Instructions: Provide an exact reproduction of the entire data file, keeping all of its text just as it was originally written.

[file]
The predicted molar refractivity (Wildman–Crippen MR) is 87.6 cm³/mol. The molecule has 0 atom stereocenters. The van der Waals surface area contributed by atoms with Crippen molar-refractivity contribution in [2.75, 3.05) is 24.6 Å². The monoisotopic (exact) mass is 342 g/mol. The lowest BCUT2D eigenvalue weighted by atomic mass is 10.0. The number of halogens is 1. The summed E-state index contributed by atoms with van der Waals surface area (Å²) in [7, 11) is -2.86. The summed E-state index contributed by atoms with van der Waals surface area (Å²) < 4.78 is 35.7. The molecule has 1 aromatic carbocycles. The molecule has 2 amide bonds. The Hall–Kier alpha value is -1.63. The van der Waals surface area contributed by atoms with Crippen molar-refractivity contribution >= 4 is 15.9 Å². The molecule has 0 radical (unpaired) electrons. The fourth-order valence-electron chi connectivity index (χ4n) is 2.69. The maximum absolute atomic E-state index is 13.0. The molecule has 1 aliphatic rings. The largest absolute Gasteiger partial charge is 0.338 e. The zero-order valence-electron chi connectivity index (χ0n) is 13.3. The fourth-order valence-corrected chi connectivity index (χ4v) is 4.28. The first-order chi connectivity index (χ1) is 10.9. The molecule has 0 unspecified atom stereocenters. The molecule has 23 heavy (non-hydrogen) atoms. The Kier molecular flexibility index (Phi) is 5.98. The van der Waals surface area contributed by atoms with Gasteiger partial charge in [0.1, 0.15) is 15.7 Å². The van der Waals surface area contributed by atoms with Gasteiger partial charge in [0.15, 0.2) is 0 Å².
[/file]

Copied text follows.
The predicted molar refractivity (Wildman–Crippen MR) is 87.6 cm³/mol. The molecule has 0 atom stereocenters. The van der Waals surface area contributed by atoms with Crippen molar-refractivity contribution in [2.75, 3.05) is 24.6 Å². The monoisotopic (exact) mass is 342 g/mol. The lowest BCUT2D eigenvalue weighted by atomic mass is 10.0. The number of halogens is 1. The summed E-state index contributed by atoms with van der Waals surface area (Å²) in [7, 11) is -2.86. The summed E-state index contributed by atoms with van der Waals surface area (Å²) < 4.78 is 35.7. The molecule has 1 aromatic carbocycles. The molecule has 2 amide bonds. The Hall–Kier alpha value is -1.63. The van der Waals surface area contributed by atoms with Crippen molar-refractivity contribution >= 4 is 15.9 Å². The molecule has 0 radical (unpaired) electrons. The fourth-order valence-electron chi connectivity index (χ4n) is 2.69. The maximum absolute atomic E-state index is 13.0. The molecule has 1 aliphatic rings. The largest absolute Gasteiger partial charge is 0.338 e. The zero-order valence-electron chi connectivity index (χ0n) is 13.3. The fourth-order valence-corrected chi connectivity index (χ4v) is 4.28. The first-order chi connectivity index (χ1) is 10.9. The molecule has 0 unspecified atom stereocenters. The molecule has 23 heavy (non-hydrogen) atoms. The Kier molecular flexibility index (Phi) is 5.98. The van der Waals surface area contributed by atoms with Gasteiger partial charge in [0.1, 0.15) is 15.7 Å². The van der Waals surface area contributed by atoms with Gasteiger partial charge in [0.15, 0.2) is 0 Å².